Staying Safe

For any old timers, is there anything we should know in regards to staying healthy throughout our careers? i apply sun screen every job to help prevent skin cancer, and use respirators when i can see the bleach smoking in the texas heat. And always wearing glasses to protect eyes. I worry about my health a lot, as it’s more important than anything.


Good question; following and looking forward to hearing some answers

Not an old timer by any means, but the respirator makes a huge difference, you can really feel and smell and taste the difference. If some of you are not using it, wear it it’s worth it. Goggles too. At first i was worried about the respirator scaring clients, but it doesn’t. They just think you’re responsible.

Ladder stabilizers are great.

Harness on a roof.

Watch for cars when you’re parked on the side of the road!

But most important, if you want to live a long life, watch out not to kill old ladies’ plants…


Good topic. A respirator is top of the list - sunscreen too. Gloves when packing up hose, eye protection of course. I also wear a light face-covering when surface cleaning in enclosed areas, just a simple N95 or even a bandana over the nose and mouth. For me it REALLY helped with constant throat clearing, sniffles and sinus infections.

I’d say non-skid anywhere on your trailer or truck you step is a good one. It’s always the last job of the day you slip and bust a shin/knee etc.

Biggest for me is slow down. Every injury I’ve had or damage I’ve caused is when I’m rushing to get something done. I’ve become ok with a couple of fewer jobs per week with a focus on quality - that really helped me stop needing bandaids, icepacks and duct tape. :muscle:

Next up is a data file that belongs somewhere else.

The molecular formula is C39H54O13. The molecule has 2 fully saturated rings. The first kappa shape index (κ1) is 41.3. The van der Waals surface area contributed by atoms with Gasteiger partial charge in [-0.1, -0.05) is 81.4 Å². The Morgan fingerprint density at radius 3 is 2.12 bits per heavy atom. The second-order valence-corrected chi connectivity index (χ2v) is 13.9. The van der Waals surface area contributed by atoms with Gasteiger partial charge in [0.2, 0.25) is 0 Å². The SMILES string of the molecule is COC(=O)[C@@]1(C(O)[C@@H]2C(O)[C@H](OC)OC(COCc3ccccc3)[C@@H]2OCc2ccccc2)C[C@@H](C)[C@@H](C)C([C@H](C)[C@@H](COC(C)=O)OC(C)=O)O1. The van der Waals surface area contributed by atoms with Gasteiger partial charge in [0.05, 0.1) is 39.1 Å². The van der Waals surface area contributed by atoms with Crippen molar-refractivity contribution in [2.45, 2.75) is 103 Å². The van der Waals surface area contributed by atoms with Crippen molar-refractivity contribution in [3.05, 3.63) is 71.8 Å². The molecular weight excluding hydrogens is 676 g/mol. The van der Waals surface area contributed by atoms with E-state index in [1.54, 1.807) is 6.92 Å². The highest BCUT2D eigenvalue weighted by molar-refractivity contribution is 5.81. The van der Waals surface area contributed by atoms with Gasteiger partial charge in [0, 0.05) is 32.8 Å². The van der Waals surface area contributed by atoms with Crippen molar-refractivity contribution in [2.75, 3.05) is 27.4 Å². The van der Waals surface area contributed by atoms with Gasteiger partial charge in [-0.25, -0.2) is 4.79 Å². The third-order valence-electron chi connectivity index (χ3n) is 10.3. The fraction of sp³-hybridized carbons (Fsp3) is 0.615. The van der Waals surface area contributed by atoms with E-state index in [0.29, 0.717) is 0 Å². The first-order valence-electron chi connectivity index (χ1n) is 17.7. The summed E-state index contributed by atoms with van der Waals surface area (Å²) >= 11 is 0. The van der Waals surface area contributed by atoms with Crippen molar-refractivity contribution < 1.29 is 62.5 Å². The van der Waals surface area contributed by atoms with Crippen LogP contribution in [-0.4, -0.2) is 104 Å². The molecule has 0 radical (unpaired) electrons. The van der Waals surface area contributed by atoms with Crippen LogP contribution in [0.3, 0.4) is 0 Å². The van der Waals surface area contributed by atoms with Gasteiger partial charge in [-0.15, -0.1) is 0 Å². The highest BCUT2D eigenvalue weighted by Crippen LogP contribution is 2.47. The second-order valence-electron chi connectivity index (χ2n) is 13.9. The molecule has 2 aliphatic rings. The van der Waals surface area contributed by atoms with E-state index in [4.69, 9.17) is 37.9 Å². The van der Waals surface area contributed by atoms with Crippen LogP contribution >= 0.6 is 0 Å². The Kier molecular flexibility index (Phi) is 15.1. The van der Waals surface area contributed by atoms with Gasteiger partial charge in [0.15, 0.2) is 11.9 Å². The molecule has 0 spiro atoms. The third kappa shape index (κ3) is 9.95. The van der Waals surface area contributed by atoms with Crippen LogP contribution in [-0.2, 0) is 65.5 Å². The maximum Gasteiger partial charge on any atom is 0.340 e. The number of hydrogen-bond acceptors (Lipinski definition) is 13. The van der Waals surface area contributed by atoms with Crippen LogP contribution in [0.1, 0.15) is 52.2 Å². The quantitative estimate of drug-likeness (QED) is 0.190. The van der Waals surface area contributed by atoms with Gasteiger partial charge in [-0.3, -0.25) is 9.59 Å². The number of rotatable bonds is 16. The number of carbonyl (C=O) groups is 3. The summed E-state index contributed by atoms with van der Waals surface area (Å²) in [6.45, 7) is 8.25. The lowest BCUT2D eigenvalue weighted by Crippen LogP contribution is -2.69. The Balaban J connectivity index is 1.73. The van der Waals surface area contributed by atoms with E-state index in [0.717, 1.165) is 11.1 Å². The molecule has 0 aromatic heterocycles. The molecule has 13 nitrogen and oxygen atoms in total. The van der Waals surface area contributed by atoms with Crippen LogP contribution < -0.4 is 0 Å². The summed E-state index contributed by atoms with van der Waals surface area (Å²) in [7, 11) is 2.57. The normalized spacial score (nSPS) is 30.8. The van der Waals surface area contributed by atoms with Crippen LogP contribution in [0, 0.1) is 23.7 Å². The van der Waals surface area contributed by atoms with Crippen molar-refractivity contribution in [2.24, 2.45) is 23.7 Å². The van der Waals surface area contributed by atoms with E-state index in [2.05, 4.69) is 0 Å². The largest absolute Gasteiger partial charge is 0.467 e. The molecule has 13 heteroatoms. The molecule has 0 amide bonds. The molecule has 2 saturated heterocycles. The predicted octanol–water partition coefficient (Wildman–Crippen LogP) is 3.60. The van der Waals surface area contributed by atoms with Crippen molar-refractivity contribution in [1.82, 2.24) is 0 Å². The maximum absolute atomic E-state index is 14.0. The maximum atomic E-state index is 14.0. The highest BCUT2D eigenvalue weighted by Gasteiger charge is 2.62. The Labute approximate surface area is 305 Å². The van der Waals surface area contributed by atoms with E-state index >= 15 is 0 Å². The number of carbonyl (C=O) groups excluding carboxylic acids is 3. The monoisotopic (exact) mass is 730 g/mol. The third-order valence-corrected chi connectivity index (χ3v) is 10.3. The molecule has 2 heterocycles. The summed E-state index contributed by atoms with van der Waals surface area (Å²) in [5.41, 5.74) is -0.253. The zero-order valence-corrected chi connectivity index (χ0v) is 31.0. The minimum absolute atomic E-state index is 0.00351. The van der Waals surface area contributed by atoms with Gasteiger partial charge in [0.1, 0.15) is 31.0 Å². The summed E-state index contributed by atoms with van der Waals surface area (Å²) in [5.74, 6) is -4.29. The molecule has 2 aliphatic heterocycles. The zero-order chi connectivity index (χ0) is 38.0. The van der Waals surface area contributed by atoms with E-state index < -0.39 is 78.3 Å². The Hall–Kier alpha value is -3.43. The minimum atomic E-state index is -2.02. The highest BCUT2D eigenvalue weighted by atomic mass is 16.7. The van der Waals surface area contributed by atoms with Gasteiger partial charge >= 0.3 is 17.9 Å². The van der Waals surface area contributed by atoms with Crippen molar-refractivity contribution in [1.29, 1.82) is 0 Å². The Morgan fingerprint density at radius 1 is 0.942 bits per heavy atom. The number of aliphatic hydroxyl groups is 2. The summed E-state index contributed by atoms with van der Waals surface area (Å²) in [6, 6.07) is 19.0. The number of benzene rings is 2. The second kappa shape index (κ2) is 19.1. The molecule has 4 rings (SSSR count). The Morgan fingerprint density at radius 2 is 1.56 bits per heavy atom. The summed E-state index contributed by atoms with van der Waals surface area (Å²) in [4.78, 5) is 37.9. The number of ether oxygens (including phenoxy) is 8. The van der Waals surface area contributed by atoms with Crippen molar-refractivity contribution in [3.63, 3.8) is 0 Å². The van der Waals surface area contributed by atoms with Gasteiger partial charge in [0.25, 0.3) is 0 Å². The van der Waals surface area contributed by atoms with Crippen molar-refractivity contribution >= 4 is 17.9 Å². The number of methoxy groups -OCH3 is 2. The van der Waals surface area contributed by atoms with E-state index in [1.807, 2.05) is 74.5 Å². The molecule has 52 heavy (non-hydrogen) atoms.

You best me to the gloves part.
Also, when doing hoisewash, I do find myself holding my breath alot which likely results in my headaches I occaisionally get.

If you ever went to any of the islands, you don’t see the natives out soaking in the rays. They wear long sleeve polyester “athletic” type shirts and even before covid, baklava style masks. Naturally UV resistant, there is your sunscreen and protection from breathing in some of the housewash when doing porches and for overspray. This has been a go to for me. I see some guys customizing all of them with their brands. Another professional way to look as well.

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Respirators are a must in my opinion and never feel silly wearing one outdoors. Me and my guys are repeat offenders and rarely wear them outside unless were working indoors, garages, warehouses etc something we need to get better at. this stuff won’t harm you over night but absolutely will over time.

Some sort of knee protectors for ladder work is a good idea. My knees and thighs are absolutely shot from having my body weight over them while doing roofs over the years, hard to avoid but a problem area that will effect you later on in life.

And as mike mentioned slow down. If your rushing you haven’t charged enough.

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For me it matters just as much. I’ve been warned by family members that have worked careers in contracting and being outdoors a lot, since i’m starting young skin cancer is a bigger risk if i plan on working out in the texas sun everyday for decades

Absolutely. Looking after yourself and staying healthy is an outcome of many habits over a period of time. The younger you start the better your off.